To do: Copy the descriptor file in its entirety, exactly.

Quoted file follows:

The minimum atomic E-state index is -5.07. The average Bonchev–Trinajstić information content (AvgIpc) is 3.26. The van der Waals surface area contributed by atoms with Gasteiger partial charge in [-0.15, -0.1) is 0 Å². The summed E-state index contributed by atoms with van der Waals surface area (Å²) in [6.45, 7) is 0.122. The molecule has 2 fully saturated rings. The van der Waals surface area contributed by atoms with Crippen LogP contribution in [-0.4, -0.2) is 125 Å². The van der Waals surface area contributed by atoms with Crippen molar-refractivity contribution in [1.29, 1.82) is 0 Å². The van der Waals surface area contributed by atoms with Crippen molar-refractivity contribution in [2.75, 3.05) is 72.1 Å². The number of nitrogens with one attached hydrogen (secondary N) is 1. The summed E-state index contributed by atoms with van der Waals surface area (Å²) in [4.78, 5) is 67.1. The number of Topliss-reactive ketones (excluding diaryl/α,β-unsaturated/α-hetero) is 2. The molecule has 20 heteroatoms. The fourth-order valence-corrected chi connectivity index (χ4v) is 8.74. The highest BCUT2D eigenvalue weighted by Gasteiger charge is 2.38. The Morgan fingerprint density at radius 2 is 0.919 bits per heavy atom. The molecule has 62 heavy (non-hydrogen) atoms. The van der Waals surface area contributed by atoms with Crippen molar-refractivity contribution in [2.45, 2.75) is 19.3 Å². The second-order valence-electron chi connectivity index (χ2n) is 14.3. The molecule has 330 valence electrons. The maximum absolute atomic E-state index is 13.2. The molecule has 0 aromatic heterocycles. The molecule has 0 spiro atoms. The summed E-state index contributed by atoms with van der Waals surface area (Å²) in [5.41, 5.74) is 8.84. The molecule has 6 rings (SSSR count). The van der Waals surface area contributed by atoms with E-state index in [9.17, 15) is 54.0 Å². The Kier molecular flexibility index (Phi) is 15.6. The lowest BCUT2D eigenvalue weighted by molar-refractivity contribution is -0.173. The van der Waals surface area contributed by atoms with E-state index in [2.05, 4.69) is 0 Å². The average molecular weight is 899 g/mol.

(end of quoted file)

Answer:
The minimum atomic E-state index is -5.07. The average Bonchev–Trinajstić information content (AvgIpc) is 3.26. The van der Waals surface area contributed by atoms with Gasteiger partial charge in [-0.15, -0.1) is 0 Å². The summed E-state index contributed by atoms with van der Waals surface area (Å²) in [6.45, 7) is 0.122. The molecule has 2 fully saturated rings. The van der Waals surface area contributed by atoms with Crippen LogP contribution in [-0.4, -0.2) is 125 Å². The van der Waals surface area contributed by atoms with Crippen molar-refractivity contribution in [1.29, 1.82) is 0 Å². The van der Waals surface area contributed by atoms with Crippen molar-refractivity contribution in [2.75, 3.05) is 72.1 Å². The number of nitrogens with one attached hydrogen (secondary N) is 1. The summed E-state index contributed by atoms with van der Waals surface area (Å²) in [4.78, 5) is 67.1. The number of Topliss-reactive ketones (excluding diaryl/α,β-unsaturated/α-hetero) is 2. The molecule has 20 heteroatoms. The fourth-order valence-corrected chi connectivity index (χ4v) is 8.74. The highest BCUT2D eigenvalue weighted by Gasteiger charge is 2.38. The Morgan fingerprint density at radius 2 is 0.919 bits per heavy atom. The molecule has 62 heavy (non-hydrogen) atoms. The van der Waals surface area contributed by atoms with Crippen molar-refractivity contribution in [2.45, 2.75) is 19.3 Å². The second-order valence-electron chi connectivity index (χ2n) is 14.3. The molecule has 330 valence electrons. The maximum absolute atomic E-state index is 13.2. The molecule has 0 aromatic heterocycles. The molecule has 0 spiro atoms. The summed E-state index contributed by atoms with van der Waals surface area (Å²) in [5.41, 5.74) is 8.84. The molecule has 6 rings (SSSR count). The van der Waals surface area contributed by atoms with E-state index in [9.17, 15) is 54.0 Å². The Kier molecular flexibility index (Phi) is 15.6. The lowest BCUT2D eigenvalue weighted by molar-refractivity contribution is -0.173. The van der Waals surface area contributed by atoms with E-state index in [2.05, 4.69) is 0 Å². The average molecular weight is 899 g/mol.